Philippians 4:4-13 – Paul concludes his letter to the Philippian Christians with an enjoinder to maintain their focus on good, rather than the difficulties either he or they face. This is not a generic call to positive thinking. Truth, honor, purity, loveliness,commendability – all these things are unthinkable for Paul outside of God and what we have received in Jesus Christ. This should be our clear understanding and articulation as well. God is the source and definition of all that is good, and therefore we give him thanks and praise whenever we recognize his creativity and beauty and goodness expressed in this world. All this focus on positive things from God should make rejoicing easy and second nature! How can we complain who have received all things in Jesus Christ? How can we who have been brought to faith by God the Holy Spirit doubt the same Spirit of God is at work in the world around us as well, and in the hearts and minds of even those most commitedly against him, seeking their conversion to his glory? This rejoicing will in turn have practical effect as we reach out with the love of Jesus Christ to those around us who might be in need, as St. Paul himself was. Nothing is impossible to those who place their faith and trust and obedience in the resurrected Son of God!

Matthew 22:1-14 – The vast emphasis in this parable is the goodness of God. God who provides all things and welcomes all to him. Yes, there will be those who deny him and his goodness. But this does not make his goodness and his welcome any less magnanimous or desirable! Who would turn down such an invitation in favor of slaving away at work? Who could possibly seek to turn God’s graciousness and glory to disgrace or offense? Those who insist on doing so will receive their due, tragically. But still the call goes out, and none are overlooked or not invited. Both bad and good receive invitation to the Lord’s bounty.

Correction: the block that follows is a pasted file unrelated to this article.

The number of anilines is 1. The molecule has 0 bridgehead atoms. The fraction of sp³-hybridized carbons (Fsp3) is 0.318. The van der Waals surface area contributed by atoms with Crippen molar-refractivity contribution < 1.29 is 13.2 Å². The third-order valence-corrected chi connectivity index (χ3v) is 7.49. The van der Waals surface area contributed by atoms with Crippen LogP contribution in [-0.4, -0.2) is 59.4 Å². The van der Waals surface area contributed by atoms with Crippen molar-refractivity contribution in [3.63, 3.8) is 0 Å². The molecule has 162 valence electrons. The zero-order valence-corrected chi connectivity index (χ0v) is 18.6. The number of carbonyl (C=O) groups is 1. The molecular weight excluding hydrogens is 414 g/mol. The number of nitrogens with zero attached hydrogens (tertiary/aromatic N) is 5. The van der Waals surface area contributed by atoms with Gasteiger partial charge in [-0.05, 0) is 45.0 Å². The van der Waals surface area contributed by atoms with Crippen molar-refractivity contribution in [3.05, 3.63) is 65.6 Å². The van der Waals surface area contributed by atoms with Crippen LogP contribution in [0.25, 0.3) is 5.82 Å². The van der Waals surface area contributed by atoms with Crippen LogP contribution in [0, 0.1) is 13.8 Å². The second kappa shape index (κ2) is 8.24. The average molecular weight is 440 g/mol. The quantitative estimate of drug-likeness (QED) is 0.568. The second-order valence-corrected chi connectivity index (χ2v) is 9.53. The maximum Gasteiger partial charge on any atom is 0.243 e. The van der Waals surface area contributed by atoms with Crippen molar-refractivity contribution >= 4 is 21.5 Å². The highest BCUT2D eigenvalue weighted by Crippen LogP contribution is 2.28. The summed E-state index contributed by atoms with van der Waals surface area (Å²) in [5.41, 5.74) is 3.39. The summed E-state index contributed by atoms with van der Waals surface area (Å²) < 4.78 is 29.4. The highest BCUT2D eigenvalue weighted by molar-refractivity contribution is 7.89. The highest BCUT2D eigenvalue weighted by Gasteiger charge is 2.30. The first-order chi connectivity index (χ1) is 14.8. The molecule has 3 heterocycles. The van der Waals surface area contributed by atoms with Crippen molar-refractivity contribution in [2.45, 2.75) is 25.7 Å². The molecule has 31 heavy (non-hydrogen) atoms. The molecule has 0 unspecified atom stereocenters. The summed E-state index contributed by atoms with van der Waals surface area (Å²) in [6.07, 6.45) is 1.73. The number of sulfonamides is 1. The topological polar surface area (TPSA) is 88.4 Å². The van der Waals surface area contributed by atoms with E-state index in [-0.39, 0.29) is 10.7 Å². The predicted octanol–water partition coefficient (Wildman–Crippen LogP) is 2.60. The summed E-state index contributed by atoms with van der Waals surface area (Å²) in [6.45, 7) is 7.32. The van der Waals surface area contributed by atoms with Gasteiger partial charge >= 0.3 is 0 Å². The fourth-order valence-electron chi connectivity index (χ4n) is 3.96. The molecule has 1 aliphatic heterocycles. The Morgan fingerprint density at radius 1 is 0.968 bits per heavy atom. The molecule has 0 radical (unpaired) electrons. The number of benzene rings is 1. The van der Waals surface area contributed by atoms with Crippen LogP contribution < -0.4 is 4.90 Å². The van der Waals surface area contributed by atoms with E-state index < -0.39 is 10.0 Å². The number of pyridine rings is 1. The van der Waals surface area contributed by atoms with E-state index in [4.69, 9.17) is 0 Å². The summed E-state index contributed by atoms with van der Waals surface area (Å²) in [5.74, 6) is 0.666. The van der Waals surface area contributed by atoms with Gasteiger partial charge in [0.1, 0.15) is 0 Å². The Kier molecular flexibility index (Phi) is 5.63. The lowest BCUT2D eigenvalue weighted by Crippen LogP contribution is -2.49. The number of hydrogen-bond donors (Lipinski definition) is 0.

But as we touched on in the Old Testament reading, we receive the graciousness of God in Jesus Christ. In other words, we cannot possibly presume another source for our blessings here and eternally, nor should we arrogantly give the thanks and praise due to God to another. He provides everything, from the clothes we wear to the feast to the feast itself. To reject some portion of this in favor of our own ideas or own preferences is not simply foolish, it is arrogant and insulting. Only in giving God the glory and praise and honor appropriate are we responding as we ought to. After all, if the owner of a company decides to give her employees a massive bonus, would it make sense to send thank you notes to the CEO of another company, or to insist on receiving the bonus on our own terms rather than on the terms of their generosity?

The closing statement in this parable might seem troubling, as though God picks and chooses who He will save and refuses to save others. But it’s clear from the parable that the invitation of God – God’s choice – includes everyone from greatest to least. It is not a matter of whether all are invited. All are invited, but not all will respond in appropriate repentance and joy. As such, few in this verse should probably not be interpreted numerically, as though to say only a small number of people will be saved. Rather, in comparison to the universal invitation of God, not everyone is willing to receive from him.